Classic Rock Review

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Aerosmith Toys In The Attic (1975)


I have definitely softened towards Aerosmith over a certain period of time, so it came as a little surprise that upon relistening to Toys In The Attic since having last proclaimed it to be the highest point this band ever had the hope of reaching, I no longer felt it to be that way.

But nevertheless, there is still a great big gap between Toys and whatever preceded it – by their thid release, Aerosmith really sounded like a band intent of occupying first place in something at least, even if that ‘something’ be the musical equivalent of jacking off to a copy of your local porn magazine in the bathroom. (Hey, not that there’s anything sexually unhealthy about that!). And Toys In The Attic finally qualifies.

Not that it’s just a “naughty schoolboy” kind of record; it also improves drastically in the darkness department, pushing into Zeppelin territory a bit and certainly – by now – edging the Stones off the turf. Were I in a particularly lofty disposition, I probably could have tried to hang the “visionary” tag on Aerosmith at the time: there’s certainly quite a bit of artistic pretense on the album, and some of it actually works, making Toys In The Attic the one Aerosmith album that’s the least likely to make you cringe.

The big difference is, in fact, obvious from the very first seconds of the album: with no signs of an intro and no hints at any kind of build-up, the title track attacks you instantaneously with almost punkish rage, drive, anger, and above all, a thing we hadn’t seen from these guys yet – masterful precision, as Joe Perry hammers out the caveman riff in an almost AC/DC-esque robotic manner.

Tyler’s vocals, though, are naturally more reminiscent of Jagger’s than Bon Scott’s, and this helps add a real sense of danger, loneliness and desperation to this lament for all your long lost years, all culminating in the masterful gloomy refrain – ‘toys, toys, toys… in the attic toys, toys, toys…’. Fast, utterly convincing, Goth-coloured nostalgia? Heck, why not take it, along with the classic guitar solo.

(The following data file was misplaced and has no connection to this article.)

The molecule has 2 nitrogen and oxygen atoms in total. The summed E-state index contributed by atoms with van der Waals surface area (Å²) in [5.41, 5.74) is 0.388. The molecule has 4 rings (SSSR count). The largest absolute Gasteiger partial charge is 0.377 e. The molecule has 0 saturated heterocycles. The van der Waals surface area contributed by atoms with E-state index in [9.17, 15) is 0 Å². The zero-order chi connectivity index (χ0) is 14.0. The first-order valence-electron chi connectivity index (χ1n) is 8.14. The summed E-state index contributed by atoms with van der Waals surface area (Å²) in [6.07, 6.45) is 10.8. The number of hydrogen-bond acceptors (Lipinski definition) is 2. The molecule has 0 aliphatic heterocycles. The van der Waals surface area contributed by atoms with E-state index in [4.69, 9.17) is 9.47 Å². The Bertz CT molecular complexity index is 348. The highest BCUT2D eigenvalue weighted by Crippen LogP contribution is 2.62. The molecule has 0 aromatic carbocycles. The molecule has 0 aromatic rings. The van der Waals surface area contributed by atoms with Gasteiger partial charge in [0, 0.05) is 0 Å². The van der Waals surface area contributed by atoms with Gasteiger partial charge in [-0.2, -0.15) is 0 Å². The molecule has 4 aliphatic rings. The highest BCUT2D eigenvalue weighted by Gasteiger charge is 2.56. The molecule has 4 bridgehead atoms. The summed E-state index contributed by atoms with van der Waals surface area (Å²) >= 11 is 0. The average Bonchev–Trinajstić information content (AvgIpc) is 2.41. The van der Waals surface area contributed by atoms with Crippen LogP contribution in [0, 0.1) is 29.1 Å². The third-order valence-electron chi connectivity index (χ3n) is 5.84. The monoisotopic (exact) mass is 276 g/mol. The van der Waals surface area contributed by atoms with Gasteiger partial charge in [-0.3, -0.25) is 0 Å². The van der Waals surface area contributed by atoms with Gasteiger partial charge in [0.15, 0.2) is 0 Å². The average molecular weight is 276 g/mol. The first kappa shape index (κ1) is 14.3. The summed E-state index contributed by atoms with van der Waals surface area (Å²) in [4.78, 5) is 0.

‘Toys In The Attic’ is an undeniable classic and one of this band’s best moments, but the honour of “best song”, after consideration, still goes to ‘Walk This Way’, and it’d be the exact same way even if I weren’t aware of the “rejuvenated” hit version that helped Run-D.M.C. establish the long-awaited bridge between rock and rap and so on and so on (and for a long time I have not been aware of it indeed).

Fact is, ‘Walk This Way’ is simply Aerosmith’s brief shining moment of genius. Even a bad band, let alone a passably competent one like these guys, can occasionally tap into something mysterious and sacral, and that’s what the main riff of ‘Walk This Way’ is – mysterious and sacral, in the vaginal sense of both words, of course.

It’s almost unbelievable how a band that was so firmly stuck in routine blues-rock could suddenly crank out something that funky, that raw, that groovy, but it happened, and turning back to Run-D.M.C., their choice of ‘Walk This Way’ as the white-guy song to cover was perfectly understandable. If there’s one song Mick Jagger and Co. could envy their followers, it’s this one.

The record never really lives up to the punch of these two undeniable classics, but truth is, it rarely lets the listener down either. The BIG plus is that it mostly spares you the necessity of engulfing the formerly obligatory power ballad or two. Well, there is one, to be frank – it’s the closing number ‘You See Me Crying’, yet it ain’t even a power ballad in the true sense of the word. It doesn’t actually try to be heavy, instead relying on simple piano and massive orchestration.